Good Governance

One Earth Future believes transparent and inclusive institutions at all levels of governance are necessary for stable and lasting peace. From small village councils to national governments and international organizations, we seek to understand why some institutions are so effective while others are prone to failure. In addition to studying major threats to political institutions like coups and civil wars, One Earth Future also examines how institutions can be used to convene different types of stakeholders and create new opportunities for collaborative governance in the interest of stable peace.

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Related Publications

foreign policy analysis

Conditional Relationships Between Drought and Civil Conflict in Sub-Saharan Africa

Written by Curtis Bell, Patrick W. Keys on August 15, 2016

Few cross-national studies provide evidence of a relationship between environmental scarcity and conflict, although much of the literature claims that destabilizing effects of environmental crises can be mitigated by the right sociopolitical

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United Nations Intervention Good or Bad

The UN Intervention Brigade: Extinguishing Conflict or Adding Fuel to the Flames?

on June 2, 2016

The authorization of the Intervention Brigade (IB) in the eastern Democratic Republic of the Congo (DRC) has sparked controversy in the international community over the value of such deployments for UN peace operations.

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Democracy and Coup d’État

Coup d’État and Democracy

Written by Curtis Bell on February 19, 2016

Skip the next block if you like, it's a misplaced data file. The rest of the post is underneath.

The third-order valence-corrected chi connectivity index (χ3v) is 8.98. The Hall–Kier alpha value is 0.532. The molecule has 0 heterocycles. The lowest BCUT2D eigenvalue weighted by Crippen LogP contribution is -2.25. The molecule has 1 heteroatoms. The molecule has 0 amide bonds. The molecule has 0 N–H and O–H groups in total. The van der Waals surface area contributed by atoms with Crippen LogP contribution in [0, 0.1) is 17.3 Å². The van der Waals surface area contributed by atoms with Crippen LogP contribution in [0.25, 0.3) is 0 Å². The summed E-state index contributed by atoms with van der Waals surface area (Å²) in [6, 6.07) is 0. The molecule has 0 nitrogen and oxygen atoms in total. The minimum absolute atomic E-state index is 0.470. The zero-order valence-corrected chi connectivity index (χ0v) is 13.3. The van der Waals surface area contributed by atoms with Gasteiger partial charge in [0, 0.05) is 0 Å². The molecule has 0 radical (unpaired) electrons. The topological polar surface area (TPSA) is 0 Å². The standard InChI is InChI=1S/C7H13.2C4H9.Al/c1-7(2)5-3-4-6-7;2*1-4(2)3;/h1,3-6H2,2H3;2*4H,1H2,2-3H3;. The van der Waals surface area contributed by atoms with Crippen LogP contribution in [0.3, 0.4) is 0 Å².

This article explains coup activity in democracies by adapting insights from the literature on commitment problems and framing coup around the threats leaders and potential coup plotters pose to each other.

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Empirical Trends in Peace

The Century of Peace? Empirical Trends in Peace and Conflict

Written by One Earth Future on November 2, 2015

Is a world without war possible in the 21st century?Trends in armed conflict and a developing body of social scientific research suggest that this idea is plausible.Based on a discussion of high-level experts held in 2014, this report reviews the

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Non-State Actors in Maritime Security Policy Brief

Non-State Actors in Maritime Security

Written by Jens Vestergaard Madsen on August 27, 2015

As part of an ongoing lessons-learned project based on Oceans Beyond Piracy’s work with the Contact Group on Piracy off the Coast of Somalia, OEF Research is documenting the potential role of non-state actors in maritime security.

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Strengthening Maritime Security

Non-State Actors in Maritime Security

Written by Jens Vestergaard Madsen on July 20, 2015

Non-state actors have a strong counter-piracy role for the maritime sector, potentially greater than the role they play in land-based problems.

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L. Heger in Journal of Peace Research

Votes and violence: Pursuing terrorism while navigating politics

Written by Lindsay Heger on December 5, 2014

Many of the world’s most infamous terrorist organizations demonstrate clear political aptitude, maintaining highly successful political parties while simultaneously carrying out terrorist attacks.

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A Gap Exists in Research and Implementation

A Gap Exists! (But it is Smaller and More Specific Than You Think)

Written by Chris Cyr, Lindsay Heger on November 7, 2014

In recent decades, many who are involved in international relations and foreign policy have bemoaned the increasing divide between what practitioners do and the issues scholars research.

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